On its website, the group recommends instead using a cleaning solution of one cup bleach to nine cups of water, and leaving the mixture on surfaces for a minimum of 10 minutes.

Meanwhile, if C. diff spores can survive on gowns and other surfaces, it is likely also the case that they can live on doctor's coats and scrubs worn by hospital personnel all day.

"That's a real infection control hazard, because these spores can stick to fibers. We've proven that in this paper," Joshi said

Wednesday, September 2, 2020

Coronavirus: what are the latest scientific advances?

Coronavirus has accelerated scientific developments to a war time pace. Here are some of the significant scientific advances .

Antibody testing for all is on the horizon

Cheap, reliable antibody tests that reveal whether someone has previously hadCovid-19  are viewed as crucial for managing the next phase of the pandemic. Population-level screening can gauge the overall level of immunity and can allow people to incrementally return to work. Various teams around the world are already using lab-based antibody testing, but this is challenging to scale up, partly because the tests need to be performed a few weeks after infection. In parallel, companies have been working on home-testing kits that work something like a pregnancy test. This week, the UK government signalled it thought such tests could be reliable enough, announcing it had bought 3.5m testing kits, with a view to making them available first to healthcare workers, and then to the public through high street chemists or Amazon delivery. An unnamed prototype is being validated in Oxford this week and the proposal still hinges on the tests’ performance. “The one thing that is worse than no test is a bad test,” Chris Whitty, England’s chief medical officer, said on Wednesday. In Spain, the government was forced to withdraw 9,000 Chinese-made coronavirus testing kits from use after it emerged that they had an accurate detection rate of just 30%.

Covid-19 might affect your sense of smell and taste

Anecdotal reports have been circulating for weeks that Covid-19 can cause people to lose their sense of smell. This week, the idea gained credibility with the British Association of Otorhinolaryngology suggesting that so-called anosmia could be a useful symptom for screening for the virus, based on reports from South Korea, China and Italy, and higher than usual numbers reporting the complaint in UK clinics. On Monday, World Health Organization officials also said they were also looking into the possible link. “We are reaching out to a number of countries and looking at the cases that have already been reported to see if this is a common feature,” said Maria Van Kerkhove, the head of the WHO’s emerging diseases and zoonoses unit. “We don’t have the answer to that yet.”

The good news is that even if the coronavirus kills off some of your olfactory cells, the nose lining contains stem cells to make replacements. “Colleagues in Italy report encouraging rates of recovery, with many patients reporting return of sense of smell within seven to 14 days,” the British association advises. “This seems to be the experience of patients in the UK.”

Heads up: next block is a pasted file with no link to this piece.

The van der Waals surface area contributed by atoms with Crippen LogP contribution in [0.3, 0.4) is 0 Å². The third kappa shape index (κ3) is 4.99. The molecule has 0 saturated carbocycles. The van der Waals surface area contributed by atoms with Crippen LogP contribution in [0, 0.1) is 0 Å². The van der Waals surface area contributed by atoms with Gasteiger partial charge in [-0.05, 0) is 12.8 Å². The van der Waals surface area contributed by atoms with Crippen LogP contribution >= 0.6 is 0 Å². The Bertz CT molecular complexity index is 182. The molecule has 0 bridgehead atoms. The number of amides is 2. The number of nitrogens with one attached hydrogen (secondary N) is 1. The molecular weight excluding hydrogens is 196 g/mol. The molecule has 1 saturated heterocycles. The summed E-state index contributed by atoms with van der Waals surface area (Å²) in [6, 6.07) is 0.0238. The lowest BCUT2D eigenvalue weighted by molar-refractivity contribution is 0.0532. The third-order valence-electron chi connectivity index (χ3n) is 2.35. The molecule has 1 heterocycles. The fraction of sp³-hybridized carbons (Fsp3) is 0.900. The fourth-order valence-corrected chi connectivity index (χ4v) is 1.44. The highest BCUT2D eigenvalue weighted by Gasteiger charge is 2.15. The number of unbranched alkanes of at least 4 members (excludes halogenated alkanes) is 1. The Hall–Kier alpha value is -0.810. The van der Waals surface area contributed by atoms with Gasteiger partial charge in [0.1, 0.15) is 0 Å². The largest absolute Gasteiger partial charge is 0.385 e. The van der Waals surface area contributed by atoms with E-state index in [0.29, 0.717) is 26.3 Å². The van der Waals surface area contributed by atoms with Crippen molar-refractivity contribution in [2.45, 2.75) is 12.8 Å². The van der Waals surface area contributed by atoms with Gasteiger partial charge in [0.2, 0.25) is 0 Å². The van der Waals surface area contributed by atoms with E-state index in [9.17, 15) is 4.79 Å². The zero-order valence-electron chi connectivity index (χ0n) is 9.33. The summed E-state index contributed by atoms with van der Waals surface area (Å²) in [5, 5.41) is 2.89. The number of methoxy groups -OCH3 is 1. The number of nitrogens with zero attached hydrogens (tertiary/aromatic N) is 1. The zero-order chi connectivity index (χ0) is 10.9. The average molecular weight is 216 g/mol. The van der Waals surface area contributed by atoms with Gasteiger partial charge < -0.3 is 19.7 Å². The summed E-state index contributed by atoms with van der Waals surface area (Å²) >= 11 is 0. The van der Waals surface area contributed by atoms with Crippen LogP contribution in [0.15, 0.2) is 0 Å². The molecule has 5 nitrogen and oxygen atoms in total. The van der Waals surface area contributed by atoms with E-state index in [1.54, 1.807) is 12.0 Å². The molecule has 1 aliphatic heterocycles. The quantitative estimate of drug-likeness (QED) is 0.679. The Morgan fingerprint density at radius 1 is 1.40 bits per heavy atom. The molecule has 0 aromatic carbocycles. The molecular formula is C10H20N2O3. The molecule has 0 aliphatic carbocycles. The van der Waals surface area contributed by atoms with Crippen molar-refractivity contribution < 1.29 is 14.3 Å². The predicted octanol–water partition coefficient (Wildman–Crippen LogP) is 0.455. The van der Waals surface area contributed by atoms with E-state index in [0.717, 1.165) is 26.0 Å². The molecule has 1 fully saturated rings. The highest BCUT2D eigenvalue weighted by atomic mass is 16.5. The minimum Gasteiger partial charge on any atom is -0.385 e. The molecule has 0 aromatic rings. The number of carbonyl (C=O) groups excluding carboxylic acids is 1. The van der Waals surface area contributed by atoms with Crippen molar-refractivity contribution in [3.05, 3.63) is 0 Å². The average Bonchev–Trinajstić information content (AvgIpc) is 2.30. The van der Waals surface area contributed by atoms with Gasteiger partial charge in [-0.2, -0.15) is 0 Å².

The virus appears to be very stable

Coronaviruses, in general, don’t tend to mutate rapidly and this week scientists provided further reassurance that this is true for Covid-19. A team at Johns Hopkins University analysed 1,000 samples and, according to the Washington Post, found only four to 10 genetic differences between the strains circulating in the US and the original virus that was isolated from patients in Wuhan. An Italian analysis, also out this week, reached similar conclusions. This suggests that if an effective vaccine is found it should continue to work for some time. However, there is still an open question about how stable the human immune response is to Covid-19, and whether people who are infected once will be protected against reinfection long into the future.

Exit strategy

Hopes that life could get back to normal some time soon were dampened this week with models suggesting that lockdown measures need to remain in place for months to have their intended effect. A paper published in the Lancet suggested that if controls in Wuhan had been relaxed in early March, when case numbers dramatically dropped, the city would already be ramping up towards a fresh outbreak in June. China’s decision to maintain its lockdown until early April was estimated to reduce the average number of new infections by the end of 2020 by 24%. The restrictions currently in place in the UK will be reviewed on 13 April.

Men appear to be more susceptible to Covid-19

Evidence is growing that men are more likely to die from the disease than women. This was first observed in China, where the fatality rate was around 2.8% for men and 1.7% for women and the pattern has been mirrored as successive countries have released data. This week Spain reported that around twice as many men as women had died. The difference was initially put down to high rates of male smoking in China – about half of men smoke compared with just 2% of women. However, as the same trend has been replicated in countries with more equal proportions of male and female smokers, scientists are starting to consider other possibilities, including that women’s immune systems may be better able to overcome the virus. Serological studies from China, tracking the immune response throughout the course of infection, should soon start to provide some answers about why men appear more vulnerable and whether behaviour, lifestyle factors or biology is the leading factor.